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Most LI districts meet evaluation deadline

This file image shows teens sitting in a

This file image shows teens sitting in a classroom and raising hands to answer aquestion. Credit: iStock

All but a handful of Long Island's 124 public school districts have met the state's unofficial Dec. 1 deadline for submitting job-evaluation plans for teachers and principals, a Newsday survey found.

District officials in Elmont and Montauk confirmed Friday that they still are negotiating with employee unions to reach agreement on plans that the state Education Department had requested by this weekend.

Officials in both systems voiced hope of settling soon, though not by the state's target date.

A website maintained by Gov. Andrew M. Cuomo's office Friday also listed the Hempstead and Oysterponds systems as failing to submit evaluation blueprints.

Local officials in those districts did not respond to phone calls.

Overall, 120 districts in Nassau and Suffolk counties have turned in evaluation plans, with 60 of those packages approved by the Education Department, Newsday found.

The department said Friday that 633 districts statewide had submitted plans, and it has approved 274.

Under state law, all districts must obtain Albany's OK by Jan. 17 or risk losing state financial aid.

Last month, state authorities faced with the task of reviewing hundreds of plans warned that the approval process could take four to six weeks, and asked that plans be submitted by Dec. 1.

Some systems barely beat the bell. Port Washington turned in its evaluation plan Thursday; Massapequa Friday.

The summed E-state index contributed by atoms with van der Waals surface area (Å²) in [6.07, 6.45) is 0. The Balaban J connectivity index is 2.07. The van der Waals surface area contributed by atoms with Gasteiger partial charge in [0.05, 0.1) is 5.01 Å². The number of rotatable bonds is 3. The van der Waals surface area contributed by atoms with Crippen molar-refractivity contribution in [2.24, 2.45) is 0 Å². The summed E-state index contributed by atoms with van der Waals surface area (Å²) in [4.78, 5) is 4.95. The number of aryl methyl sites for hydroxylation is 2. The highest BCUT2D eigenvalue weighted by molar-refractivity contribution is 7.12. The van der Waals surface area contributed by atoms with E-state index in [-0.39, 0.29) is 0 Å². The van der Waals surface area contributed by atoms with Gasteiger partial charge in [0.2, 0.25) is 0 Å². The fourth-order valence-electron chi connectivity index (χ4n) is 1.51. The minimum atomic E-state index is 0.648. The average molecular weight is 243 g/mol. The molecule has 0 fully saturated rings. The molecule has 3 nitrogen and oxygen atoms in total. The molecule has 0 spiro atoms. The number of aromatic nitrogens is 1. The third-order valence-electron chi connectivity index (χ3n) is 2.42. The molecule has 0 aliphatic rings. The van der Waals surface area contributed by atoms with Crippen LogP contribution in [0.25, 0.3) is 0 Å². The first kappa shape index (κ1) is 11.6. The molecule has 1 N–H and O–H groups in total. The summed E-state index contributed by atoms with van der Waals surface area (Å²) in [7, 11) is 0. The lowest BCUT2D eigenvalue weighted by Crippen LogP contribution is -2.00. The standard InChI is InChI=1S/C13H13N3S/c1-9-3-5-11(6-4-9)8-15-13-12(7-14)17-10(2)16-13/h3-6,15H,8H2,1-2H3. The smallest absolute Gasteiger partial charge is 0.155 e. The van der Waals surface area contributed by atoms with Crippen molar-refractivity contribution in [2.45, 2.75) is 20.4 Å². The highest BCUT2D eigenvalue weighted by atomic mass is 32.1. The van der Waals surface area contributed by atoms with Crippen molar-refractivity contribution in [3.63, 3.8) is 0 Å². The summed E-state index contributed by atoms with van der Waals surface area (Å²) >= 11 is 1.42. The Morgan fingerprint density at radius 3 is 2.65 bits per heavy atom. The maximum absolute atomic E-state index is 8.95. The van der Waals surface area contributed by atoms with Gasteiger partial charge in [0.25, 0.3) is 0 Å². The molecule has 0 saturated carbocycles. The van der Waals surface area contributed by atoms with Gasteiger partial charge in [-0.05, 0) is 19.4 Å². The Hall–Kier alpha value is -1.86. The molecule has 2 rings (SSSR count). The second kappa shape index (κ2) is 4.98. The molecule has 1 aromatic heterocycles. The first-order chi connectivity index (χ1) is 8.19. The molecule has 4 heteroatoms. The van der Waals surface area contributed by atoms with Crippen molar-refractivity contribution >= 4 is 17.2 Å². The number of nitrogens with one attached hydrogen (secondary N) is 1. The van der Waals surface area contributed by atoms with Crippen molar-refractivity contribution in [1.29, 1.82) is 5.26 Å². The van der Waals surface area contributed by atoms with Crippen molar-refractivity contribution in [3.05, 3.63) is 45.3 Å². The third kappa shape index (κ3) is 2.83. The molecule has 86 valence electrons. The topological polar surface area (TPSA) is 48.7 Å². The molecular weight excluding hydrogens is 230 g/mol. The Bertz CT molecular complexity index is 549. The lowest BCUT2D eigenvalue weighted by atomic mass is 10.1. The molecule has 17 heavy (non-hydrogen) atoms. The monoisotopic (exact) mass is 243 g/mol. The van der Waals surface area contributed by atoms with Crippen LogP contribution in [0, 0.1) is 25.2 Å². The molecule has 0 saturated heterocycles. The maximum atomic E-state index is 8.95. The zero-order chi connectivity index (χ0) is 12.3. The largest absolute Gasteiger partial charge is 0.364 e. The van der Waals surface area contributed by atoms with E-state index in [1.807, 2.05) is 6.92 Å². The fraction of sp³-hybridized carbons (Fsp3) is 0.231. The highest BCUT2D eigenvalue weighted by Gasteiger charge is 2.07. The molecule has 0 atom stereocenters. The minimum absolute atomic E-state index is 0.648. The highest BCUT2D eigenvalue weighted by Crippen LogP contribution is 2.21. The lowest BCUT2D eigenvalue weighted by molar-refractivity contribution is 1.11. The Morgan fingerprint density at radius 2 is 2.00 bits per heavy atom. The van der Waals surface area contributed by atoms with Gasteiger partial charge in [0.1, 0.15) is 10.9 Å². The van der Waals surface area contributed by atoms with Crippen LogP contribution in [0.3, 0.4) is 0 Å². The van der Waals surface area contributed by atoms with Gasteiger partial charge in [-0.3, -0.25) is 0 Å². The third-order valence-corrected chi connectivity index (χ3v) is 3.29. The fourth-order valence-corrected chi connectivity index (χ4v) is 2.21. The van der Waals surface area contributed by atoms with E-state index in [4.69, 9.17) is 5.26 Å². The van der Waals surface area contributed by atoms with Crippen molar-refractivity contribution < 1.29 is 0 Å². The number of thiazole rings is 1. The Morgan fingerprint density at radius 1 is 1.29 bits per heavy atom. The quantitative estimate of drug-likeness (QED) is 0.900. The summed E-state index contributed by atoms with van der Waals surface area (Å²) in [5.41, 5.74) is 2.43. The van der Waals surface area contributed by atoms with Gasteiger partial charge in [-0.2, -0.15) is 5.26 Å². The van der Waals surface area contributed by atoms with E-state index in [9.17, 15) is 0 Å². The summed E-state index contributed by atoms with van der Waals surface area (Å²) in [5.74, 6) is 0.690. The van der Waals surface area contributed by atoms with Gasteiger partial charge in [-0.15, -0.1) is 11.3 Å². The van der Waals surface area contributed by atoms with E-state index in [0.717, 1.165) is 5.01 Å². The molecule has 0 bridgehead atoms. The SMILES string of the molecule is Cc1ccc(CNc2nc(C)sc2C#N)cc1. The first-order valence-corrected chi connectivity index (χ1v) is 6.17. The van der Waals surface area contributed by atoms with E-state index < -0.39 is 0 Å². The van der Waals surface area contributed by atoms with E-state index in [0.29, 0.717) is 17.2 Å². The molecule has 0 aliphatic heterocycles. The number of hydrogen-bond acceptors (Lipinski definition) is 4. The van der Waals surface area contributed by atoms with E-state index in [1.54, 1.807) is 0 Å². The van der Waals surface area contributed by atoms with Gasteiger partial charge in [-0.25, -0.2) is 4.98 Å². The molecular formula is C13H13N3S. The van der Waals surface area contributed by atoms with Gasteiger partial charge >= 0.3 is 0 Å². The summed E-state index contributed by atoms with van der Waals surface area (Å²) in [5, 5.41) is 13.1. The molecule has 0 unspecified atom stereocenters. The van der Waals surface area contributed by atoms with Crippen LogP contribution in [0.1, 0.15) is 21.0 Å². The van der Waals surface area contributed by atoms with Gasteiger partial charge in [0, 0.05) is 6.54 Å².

"We feel relieved that we were able to successfully negotiate with our administrators and teachers and get the plan submitted," said Kathleen Mooney, who is Port Washington's interim superintendent. "Every penny counts."

The state's new teacher evaluation law was pushed by Cuomo and accepted by other state officials and union representatives in February.

The agreement for the first time required teachers' job ratings to be based partly on students' test scores -- a key to the state's winning nearly $700 million in federal Race to the Top education grants.

From the beginning, some local school officials expressed concern that employee unions would balk at approving evaluation plans until districts agreed to higher contract salaries.

Elmont and Montauk are negotiating with teacher unions over contracts and evaluation plans. Officials in both districts reported progress on the latter.

Michael A. Jaime, president of Elmont's school board, stressed that his district cannot afford to lose state aid after already canceling summer programs for more than 1,000 students due to a tight budget.

"We want to come up with a mix [in the evaluation plan] that is fair to our teachers and provides sound education for our students," he said.

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